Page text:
The Sickening Truth About the Dems’ “Respect for Marriage” Act

zimmytws / shutterstock.com
zimmytws / shutterstock.com

If you hadn’t heard, the White House just received the still-Democratic-controlled House of Representatives’ Respect for Marriage Act to be signed into law. The act doesn’t actually have anything thing to do with respecting marriage, as its name implies. In fact, it does quite the opposite, literally declaring that marriage as it has been for millennia is no longer enough or sacred.

And while that in itself should be frightening enough, there is another scary thing about it. The act also severely undercuts not only states’ rights but the power and authority of the Supreme Court.

According to The Hill, the bill passed 258-169-1, meaning that a whopping 39 GOP members voted with Democrats to push the bill forward. Utah’s Burges Owens was the only representative to vote present. It’s noted that the Senate has already passed its version of the bill. In the Upper House, 12 Republicans sided with the left against marriage.

So what does the bill actually do?

Well, for one, it completely eradicates the current 1996 Defense of Marriage Act that maintained that marriage is an institution between one man and one woman. It further allowed states to reject marriages that were anything other than that, should they wish.

Now, to be clear, in 2015, the Supreme Court ruled this act unconstitutional in the infamous Obergefell v Hodges decision. However, the 1996 act has remained intact still.
The Democrats’ new RFMA would officially nullify it. Additionally, it would make marriage a federal-only institution. Meaning that states, should they not like gay marriages or one that involves more than two people, cannot do anything to outlaw them.

As Dem Rhode Island Rep David Cicilline, co-chair of the LGBTQ+ Equality Caucus, said, “Today we will vote for equality and against discrimination by finally overturning the exclusionary homophobic Defense of Marriage act and guaranteeing crucial protections for same-sex and interracial marriages.”

Naturally, he’s rather ecstatic about the new law being passed and expected to be signed into law by the president.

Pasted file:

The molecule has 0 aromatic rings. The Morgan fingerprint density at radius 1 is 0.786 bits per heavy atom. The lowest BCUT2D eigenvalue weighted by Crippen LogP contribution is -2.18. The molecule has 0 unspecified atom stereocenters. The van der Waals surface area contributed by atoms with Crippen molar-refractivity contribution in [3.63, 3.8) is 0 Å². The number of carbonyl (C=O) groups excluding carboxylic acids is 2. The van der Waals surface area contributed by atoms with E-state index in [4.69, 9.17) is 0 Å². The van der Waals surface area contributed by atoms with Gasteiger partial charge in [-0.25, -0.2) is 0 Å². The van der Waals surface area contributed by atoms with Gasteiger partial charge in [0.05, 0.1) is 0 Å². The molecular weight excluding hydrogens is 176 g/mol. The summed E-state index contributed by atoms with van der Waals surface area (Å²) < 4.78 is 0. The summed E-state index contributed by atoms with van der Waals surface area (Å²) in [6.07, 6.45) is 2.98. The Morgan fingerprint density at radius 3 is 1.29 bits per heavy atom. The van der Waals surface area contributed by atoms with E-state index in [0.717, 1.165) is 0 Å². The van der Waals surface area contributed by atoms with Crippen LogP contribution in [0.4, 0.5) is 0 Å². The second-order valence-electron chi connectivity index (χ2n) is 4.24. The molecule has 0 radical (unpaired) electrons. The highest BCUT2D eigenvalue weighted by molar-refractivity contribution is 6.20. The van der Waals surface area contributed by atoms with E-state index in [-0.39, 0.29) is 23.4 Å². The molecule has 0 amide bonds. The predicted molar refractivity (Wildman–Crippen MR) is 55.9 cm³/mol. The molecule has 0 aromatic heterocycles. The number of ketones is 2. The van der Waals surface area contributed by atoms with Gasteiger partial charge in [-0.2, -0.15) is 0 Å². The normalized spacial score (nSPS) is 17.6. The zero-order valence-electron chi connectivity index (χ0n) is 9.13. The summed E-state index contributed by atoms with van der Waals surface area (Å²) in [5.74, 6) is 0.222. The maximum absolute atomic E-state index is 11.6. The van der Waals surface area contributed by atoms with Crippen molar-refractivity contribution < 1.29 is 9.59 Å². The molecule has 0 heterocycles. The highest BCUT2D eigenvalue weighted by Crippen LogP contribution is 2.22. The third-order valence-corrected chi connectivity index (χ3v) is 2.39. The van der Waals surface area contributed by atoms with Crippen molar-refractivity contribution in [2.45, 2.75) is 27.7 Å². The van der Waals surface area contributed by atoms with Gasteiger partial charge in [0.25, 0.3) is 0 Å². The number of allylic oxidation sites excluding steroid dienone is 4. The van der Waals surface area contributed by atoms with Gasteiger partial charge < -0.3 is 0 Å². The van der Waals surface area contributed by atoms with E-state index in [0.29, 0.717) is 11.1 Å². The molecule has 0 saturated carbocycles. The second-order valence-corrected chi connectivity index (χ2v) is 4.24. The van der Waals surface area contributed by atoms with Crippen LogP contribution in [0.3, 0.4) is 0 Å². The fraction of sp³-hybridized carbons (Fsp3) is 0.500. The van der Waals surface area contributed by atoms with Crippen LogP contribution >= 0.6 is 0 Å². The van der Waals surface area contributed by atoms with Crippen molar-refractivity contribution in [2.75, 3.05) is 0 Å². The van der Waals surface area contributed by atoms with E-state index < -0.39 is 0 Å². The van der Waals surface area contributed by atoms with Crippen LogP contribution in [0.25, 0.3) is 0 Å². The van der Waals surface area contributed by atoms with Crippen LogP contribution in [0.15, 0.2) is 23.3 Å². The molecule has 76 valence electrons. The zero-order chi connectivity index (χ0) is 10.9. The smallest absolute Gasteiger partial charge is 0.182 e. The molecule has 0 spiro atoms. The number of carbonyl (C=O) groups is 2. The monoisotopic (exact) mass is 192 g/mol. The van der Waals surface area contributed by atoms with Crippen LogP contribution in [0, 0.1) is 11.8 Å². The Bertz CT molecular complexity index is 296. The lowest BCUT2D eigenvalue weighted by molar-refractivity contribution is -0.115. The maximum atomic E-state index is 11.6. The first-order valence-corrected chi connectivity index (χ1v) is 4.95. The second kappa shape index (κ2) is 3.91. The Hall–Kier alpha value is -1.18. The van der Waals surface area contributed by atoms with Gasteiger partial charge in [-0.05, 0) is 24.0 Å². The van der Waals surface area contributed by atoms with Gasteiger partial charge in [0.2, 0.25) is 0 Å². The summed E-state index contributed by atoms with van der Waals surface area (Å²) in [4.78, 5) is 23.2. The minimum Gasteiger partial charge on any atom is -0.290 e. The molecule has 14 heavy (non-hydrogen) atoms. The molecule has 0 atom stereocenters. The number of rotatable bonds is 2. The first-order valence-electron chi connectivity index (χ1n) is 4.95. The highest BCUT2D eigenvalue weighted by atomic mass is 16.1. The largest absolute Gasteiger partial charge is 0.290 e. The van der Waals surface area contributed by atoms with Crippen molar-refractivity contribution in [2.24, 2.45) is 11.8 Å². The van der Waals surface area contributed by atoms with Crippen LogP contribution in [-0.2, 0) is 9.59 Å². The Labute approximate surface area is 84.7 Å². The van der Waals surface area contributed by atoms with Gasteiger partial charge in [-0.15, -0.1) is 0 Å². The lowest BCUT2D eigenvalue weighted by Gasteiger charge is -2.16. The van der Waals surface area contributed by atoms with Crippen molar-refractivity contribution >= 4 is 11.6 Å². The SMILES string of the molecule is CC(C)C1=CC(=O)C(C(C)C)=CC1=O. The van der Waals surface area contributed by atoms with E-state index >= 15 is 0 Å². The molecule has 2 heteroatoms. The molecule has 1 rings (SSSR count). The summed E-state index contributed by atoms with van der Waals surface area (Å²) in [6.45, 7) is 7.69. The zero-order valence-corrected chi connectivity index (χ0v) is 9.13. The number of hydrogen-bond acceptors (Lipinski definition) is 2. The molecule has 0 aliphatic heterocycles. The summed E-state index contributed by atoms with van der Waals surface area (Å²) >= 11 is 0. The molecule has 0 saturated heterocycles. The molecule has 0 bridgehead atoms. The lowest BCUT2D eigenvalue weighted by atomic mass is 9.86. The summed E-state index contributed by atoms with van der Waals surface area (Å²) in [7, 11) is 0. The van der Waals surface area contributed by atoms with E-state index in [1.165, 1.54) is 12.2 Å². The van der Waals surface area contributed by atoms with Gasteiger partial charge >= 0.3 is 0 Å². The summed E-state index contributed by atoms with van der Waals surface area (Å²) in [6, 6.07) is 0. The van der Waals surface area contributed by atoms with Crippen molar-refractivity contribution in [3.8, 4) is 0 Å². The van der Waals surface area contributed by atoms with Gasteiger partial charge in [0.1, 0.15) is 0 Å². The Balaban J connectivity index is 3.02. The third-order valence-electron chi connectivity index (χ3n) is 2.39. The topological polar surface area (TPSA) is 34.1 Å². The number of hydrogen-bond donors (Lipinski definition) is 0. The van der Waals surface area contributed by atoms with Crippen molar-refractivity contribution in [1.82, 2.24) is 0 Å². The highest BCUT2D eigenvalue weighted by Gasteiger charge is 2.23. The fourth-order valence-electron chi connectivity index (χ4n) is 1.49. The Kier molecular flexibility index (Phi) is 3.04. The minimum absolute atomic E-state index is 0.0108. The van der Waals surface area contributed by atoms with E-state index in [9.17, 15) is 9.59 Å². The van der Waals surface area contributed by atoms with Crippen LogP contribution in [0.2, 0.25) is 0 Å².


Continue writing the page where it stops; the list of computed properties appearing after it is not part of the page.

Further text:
Just a few months back, Cicilline and all those who side with him on the issue were in an altogether different state of mind. Panic is what I would call it.

If you remember, in June, the Supreme Court made a massively influential decision to overturn Roe v Wade, the 1973 decision that made abortion legal in the United States. Abortion has now become a state issue, allowing each one to make its own laws on how, when, where, etc., abortions can be handled.

But the ruling opinion also made mention that former decisions on marriage, such as Obergefell v Hodges, could also be reconsidered and overturned.

Naturally, this sent Dems and pro-LGBT-ers everywhere into a hysterical fit. And so, a massive push to protect those marriages began immediately. They knew that given the expected red wave of the 2022 midterms, there were only a few short months in which they were likely to pass such a law.

And they weren’t wrong.

It also gave Democrats reason to ensure that they did far more than just change the laws surrounding marriage in the United States. Additionally, they would have to find ways for their versions of the law to stick for good.

And so that’s precisely why there is an inclusion in the bill that states that this will be law going forward, even if states or the Supreme Court rules otherwise. Talk about throwing out those democracy necessary checks and balances, huh?

As Cicilline said, “By passing the Respect for Marriage Act, we will ensure that all Americans continue to be afforded the same rights by the government, no matter what the Supreme Court may decide in the future.”

The Supreme Court may have never even seen a case in which Obergefell v Hodges could be overturned. It took over 50 for one to overturn Roe. And yet, that is how terrified the Democrats are of losing yet another anti-Christian right.

So much for respecting marriage, the Supreme Court, or states.